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Ombudsman Extended

March 25, 2010 permalink

Ontario's ombudsman André Marin, whose job was in peril, has a six month extension.

Statement by Ontario Ombudsman André Marin

Today I was advised that my appointment as Ombudsman of Ontario has been extended for a further six months. I would like to thank the Premier and Cabinet for their support and for giving me the opportunity to continue to the good work of my Office during this time.

– André Marin, Ombudsman of Ontario

Source: Ontario Ombudsman

Addendum: An opinion piece tells how hard it is to decide on a replacement for André Marin



Sought: another pit bull, or a tame Ombudsman?

André Marin
Ontario ombudsman Andre Marin reviews his notes after a news conference in Toronto on July 16, 2008.
The Canadian Press

Ontario parties at an impasse over choice of a replacement for André Marin

Ontario’s government and opposition are at an impasse over the fate of the province’s most prominent watchdog. And it’s not hard to understand why.

To put it mildly, André Marin – the pit bull who’s spent the past five years as the government’s Ombudsman – evokes strong feelings. Depending on who you talk to, he’s either a folk hero bravely standing up for the little guy against the machinery of big government, or a shameless self-promoter willing to destroy other people’s reputations so he can build his own.

That’s rather a significant difference of opinion. And it explains why the process to replace him, launched by the governing Liberals, has ground to a halt.

“As you are aware, a selection panel was named and charged with the recruitment for the position of Ombudsman,” provincial Speaker Steve Peters wrote recently in a letter to the parties’ house leaders, a copy of which was obtained by The Globe and Mail. “This is to advise you that the selection panel has been unable to reach a consensus on this matter.”

Mr. Peters concludes by informing the letter’s recipients that he’s referring it to them. But it’s doubtful whether the house leaders will have much more success than the panel in reaching agreement about who should replace Mr. Marin, because that would require them to agree on whether he should be replaced at all.

From the opposition’s perspective, it’s impossible to imagine anyone better. Mr. Marin, who previously served as the Canadian military’s first ombudsman and before that as the head of Ontario’s Special Investigations Unit, has turned a formerly sleepy outpost into a force to be reckoned with. With a hyper-aggressive approach to investigating complaints, an apparent enthusiasm for stirring things up and an ability to speak in sound bites, he has repeatedly shone a light on where the government is coming up short – everywhere from the screening of newborn babies to the management of the province’s lottery system.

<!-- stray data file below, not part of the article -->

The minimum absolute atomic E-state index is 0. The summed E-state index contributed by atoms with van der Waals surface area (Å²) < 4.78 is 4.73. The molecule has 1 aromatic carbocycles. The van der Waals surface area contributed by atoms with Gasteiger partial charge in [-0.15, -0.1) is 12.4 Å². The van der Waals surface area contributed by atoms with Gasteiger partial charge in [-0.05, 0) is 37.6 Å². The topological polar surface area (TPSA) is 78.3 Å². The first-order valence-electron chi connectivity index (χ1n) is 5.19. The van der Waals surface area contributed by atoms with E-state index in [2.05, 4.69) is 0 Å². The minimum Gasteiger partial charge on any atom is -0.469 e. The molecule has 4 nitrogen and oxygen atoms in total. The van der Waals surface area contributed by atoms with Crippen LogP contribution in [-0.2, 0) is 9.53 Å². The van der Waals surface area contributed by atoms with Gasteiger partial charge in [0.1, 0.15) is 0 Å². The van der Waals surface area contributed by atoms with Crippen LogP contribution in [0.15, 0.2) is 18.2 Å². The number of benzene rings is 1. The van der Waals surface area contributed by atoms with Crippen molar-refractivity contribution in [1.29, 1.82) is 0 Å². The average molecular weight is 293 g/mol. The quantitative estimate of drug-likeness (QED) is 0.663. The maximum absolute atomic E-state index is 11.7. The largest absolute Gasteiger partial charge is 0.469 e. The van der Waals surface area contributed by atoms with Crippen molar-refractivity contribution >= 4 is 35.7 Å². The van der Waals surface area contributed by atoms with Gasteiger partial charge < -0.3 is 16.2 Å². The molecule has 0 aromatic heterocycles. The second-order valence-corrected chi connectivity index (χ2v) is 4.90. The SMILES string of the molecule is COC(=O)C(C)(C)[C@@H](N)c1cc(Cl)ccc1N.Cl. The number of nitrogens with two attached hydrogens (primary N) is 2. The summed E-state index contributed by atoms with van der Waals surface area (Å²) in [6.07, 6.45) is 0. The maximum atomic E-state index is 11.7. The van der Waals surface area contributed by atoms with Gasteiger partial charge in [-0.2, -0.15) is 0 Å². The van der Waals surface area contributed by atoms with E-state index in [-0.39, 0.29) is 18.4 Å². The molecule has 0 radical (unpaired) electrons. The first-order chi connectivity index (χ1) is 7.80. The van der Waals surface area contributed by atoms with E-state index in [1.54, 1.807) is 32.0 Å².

It’s doubtful any replacement would generate as much heat. So the opposition – the third-place NDP in particular, which has little chance of forming government after the next election and thus wouldn’t find itself in the ombudsman’s sights – isn’t interested in accepting any substitutes.

From the perspective of those who’ve come under his microscope – including politicians, and especially civil servants – it’s hard to imagine anyone worse.

They paint a picture of a publicity hound who’s interested more in his own profile than in the interests of the Ontarians he’s representing. There are charges that he only pursues those cases likely to generate media attention, in some cases actively seeking out complaints so he can pursue them, and then sensationalizes his findings to ensure maximum play. And there’s a belief that he’s insensitive to any casualties he racks up along the way, in some cases going out of his way to name individual employees.

Even if the truth about Mr. Marin is somewhere in the middle, it’s unlikely either side will see it that way. So the likeliest outcome is that, with the opposition unwilling to give the appearance of consensus that he should be replaced, the Liberals will have to steamroll over objections to name a replacement.

According to one rumour, the government is set on replacing Mr. Marin with a former federal Liberal MP. A senior official categorically denied that’s the case, and indeed it seems unlikely the Liberals would inflict those optics upon themselves. But they’re nevertheless going to invite criticism – much of it has started already – because anyone is going to look tame next to Mr. Marin.

In fact, the political hit from replacing Mr. Marin may be worse than anything he’s inflicted on the Liberals to date. But they seem to believe it’s still preferable to another five years of him.

Source: Globe and Mail